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11/29/2013
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Android Security: 8 Signs Hackers Own Your Smartphone

Security experts share tips on how to tell if attackers are in control of your Android smartphone.
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Searching for signs of Android infection

Image (derived) courtesy of Flickr user .RGB..
Image (derived) courtesy of Flickr user .RGB..

How can you tell if your Android smartphone or tablet been pwned?

That was the question recently posed by one InformationWeek reader, who suspected that her phone had been compromised by attackers. "I've only owned my Droid phone for two months and had a Trojan horse panic attack, and wiped my phone," she said via email.

Can you tell by observation alone if your Android device has been infected with malware? On Windows PCs, for example, some types of infections leave no signs at all. Conversely, some virus, malware, and Trojan infections -- as well as adware and spyware -- may slow systems to a crawl, begin redirecting browsers to arbitrary websites or search engines, trigger pop-up ads, block access to information security websites, disable security software, alter the user interface, or email everyone in your address book, leading to a flurry of outraged emails, bounce-backs, and warnings from recipients. 

As with some Windows infections, some types of Android malware might sport telltale signs of infection. For example, the reader -- who asked not to be named -- said she became concerned when a text message preview appeared on her lock screen, then mysteriously disappeared and couldn't be found. Perhaps not coincidentally, she'd also recently installed an app -- but not from the official Google Play store.

"What happened was I downloaded an app from a non-Play store site -- against my better judgment. Then not too long after I was looking at some article about security issues, and I had something really bizarro happen," she said. "A text notification with a partial preview flashed in my notifications bar and then vanished -- from a number not in my contacts. ... I went into my text messages app to try and read the full message, and it wasn't there. At that point I panicked and was convinced my phone must be hijacked -- even though nothing else seemed amiss -- and just wiped it."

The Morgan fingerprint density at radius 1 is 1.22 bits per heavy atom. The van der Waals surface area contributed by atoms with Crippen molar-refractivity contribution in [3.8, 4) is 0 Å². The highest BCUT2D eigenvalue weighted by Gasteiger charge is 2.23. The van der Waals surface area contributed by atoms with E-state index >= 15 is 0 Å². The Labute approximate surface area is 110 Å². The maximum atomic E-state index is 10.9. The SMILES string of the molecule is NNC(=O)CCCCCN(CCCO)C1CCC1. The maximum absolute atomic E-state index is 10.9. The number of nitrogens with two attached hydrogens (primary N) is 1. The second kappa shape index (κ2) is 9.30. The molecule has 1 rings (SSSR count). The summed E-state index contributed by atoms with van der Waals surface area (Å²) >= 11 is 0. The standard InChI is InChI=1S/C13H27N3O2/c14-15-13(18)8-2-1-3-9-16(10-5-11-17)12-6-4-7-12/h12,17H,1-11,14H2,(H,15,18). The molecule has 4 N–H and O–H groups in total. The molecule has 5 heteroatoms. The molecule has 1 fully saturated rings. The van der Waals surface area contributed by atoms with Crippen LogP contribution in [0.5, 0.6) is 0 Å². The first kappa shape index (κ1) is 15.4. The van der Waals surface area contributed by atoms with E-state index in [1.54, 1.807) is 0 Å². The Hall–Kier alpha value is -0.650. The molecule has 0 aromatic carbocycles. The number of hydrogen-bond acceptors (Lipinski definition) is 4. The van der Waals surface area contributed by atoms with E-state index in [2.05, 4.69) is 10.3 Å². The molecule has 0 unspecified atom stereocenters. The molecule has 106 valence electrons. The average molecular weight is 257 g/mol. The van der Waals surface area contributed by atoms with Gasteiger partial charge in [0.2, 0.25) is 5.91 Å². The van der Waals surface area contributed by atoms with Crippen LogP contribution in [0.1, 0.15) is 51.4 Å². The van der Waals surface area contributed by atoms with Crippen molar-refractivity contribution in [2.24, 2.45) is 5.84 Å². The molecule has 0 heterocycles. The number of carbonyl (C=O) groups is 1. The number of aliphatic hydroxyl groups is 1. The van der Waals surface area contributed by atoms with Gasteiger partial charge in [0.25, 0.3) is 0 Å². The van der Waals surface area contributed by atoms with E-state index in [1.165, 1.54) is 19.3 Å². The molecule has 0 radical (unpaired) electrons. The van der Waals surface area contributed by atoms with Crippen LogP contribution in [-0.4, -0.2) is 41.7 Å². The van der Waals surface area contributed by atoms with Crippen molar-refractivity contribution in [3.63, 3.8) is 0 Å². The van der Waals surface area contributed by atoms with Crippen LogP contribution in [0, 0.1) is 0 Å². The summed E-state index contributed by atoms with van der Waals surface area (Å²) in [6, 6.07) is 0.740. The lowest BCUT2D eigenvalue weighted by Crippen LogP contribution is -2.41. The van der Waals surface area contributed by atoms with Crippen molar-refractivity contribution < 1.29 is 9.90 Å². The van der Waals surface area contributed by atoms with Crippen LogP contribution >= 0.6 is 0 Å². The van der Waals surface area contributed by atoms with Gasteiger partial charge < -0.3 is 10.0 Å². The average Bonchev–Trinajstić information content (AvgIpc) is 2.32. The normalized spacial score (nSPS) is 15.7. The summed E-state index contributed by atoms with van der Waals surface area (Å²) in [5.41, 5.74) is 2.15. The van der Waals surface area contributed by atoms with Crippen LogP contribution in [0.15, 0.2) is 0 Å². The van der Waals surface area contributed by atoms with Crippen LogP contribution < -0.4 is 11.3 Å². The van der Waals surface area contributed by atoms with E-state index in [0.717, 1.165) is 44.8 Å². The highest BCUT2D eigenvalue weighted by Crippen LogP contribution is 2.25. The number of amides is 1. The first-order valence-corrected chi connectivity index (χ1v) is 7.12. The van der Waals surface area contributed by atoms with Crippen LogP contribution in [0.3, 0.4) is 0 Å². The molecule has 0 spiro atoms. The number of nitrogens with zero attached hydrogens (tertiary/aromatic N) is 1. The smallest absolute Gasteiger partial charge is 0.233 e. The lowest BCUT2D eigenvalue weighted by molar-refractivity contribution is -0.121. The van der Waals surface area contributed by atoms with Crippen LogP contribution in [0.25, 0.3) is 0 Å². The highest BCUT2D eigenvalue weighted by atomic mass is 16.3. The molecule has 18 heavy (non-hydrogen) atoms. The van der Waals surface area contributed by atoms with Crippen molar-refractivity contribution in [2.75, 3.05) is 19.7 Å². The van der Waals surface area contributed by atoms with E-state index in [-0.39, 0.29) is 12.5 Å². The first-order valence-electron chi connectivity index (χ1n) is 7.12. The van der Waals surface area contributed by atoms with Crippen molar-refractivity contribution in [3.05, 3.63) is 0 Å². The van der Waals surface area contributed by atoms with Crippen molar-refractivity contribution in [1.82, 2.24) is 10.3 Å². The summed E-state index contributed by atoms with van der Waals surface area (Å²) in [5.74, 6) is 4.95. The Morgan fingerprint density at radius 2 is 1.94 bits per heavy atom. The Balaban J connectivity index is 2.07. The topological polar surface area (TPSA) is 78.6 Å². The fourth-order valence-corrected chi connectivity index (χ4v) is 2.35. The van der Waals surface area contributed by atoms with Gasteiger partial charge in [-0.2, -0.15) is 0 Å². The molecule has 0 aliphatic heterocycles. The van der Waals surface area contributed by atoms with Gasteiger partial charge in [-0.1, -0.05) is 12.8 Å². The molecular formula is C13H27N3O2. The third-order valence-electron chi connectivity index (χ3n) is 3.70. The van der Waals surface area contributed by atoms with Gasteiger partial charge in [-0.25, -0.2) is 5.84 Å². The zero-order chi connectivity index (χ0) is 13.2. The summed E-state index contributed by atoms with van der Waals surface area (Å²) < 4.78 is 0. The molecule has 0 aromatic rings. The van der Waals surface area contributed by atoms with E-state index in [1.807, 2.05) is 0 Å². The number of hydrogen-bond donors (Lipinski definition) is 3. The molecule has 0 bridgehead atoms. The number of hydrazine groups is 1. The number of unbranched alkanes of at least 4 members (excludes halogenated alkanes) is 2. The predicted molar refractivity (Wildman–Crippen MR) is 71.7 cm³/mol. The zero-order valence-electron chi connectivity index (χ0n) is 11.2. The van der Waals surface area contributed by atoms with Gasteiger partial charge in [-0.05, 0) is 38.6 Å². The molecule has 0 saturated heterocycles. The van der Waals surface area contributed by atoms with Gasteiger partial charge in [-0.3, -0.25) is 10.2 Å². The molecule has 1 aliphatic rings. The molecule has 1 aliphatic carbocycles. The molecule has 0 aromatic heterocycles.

But was her phone infected? And if it was, how might other Android users spot a malware attack? Recent versions of the Android operating system, as well as mobile antivirus software, can help spot and block malware-infection attempts. But neither approach is infallible. So no matter which security tools you might be using, be sure also watch for the following telltale warning signs:

 

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LiveMsic
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LiveMsic,
User Rank: Apprentice
5/14/2015 | 7:50:33 PM
Re: Good Advice from Mathew J. Schwartz
The answer is, of course it is.
DennisC_VA
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DennisC_VA,
User Rank: Apprentice
3/9/2015 | 5:03:25 PM
Good Advice from Mathew J. Schwartz
Beyond my earlier comment directed towards the other commenter and their issue involving text messages, I enjoyed reading this article and found Mathew's advice really solid.  After working in various support capacities for the past nineteen years, I have seen both "average" users with normal issues and "extreme" users with 'You did what?!?' issues.  If we can compare our Smartphones to our cars for a moment, the idea "hacking" the engine control module on a car sounds pretty intimidating to most people - sure, MAYBE it is possible to improve the mileage a little, but what is being risked in the process?  Also, if you return to the dealer or even a neighborhood auto mechanic with a car that has been "modified", do not be surprised when they refuse to work on it!  Similarly, is the cellphone carrier going to adopt a similar position IF something does not go smoothly with an altered Smartphone device?  There is risk and liability in everything we do, whether with our computers, Smartphones, other Internet-capable devices or even our cars; so it is really worth considering the true risks of having "fun" with Rooting a device versus the ultimate cost down the road.
DennisC_VA
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DennisC_VA,
User Rank: Apprentice
3/9/2015 | 4:24:54 PM
Re: Specific texts were deleted from my phone.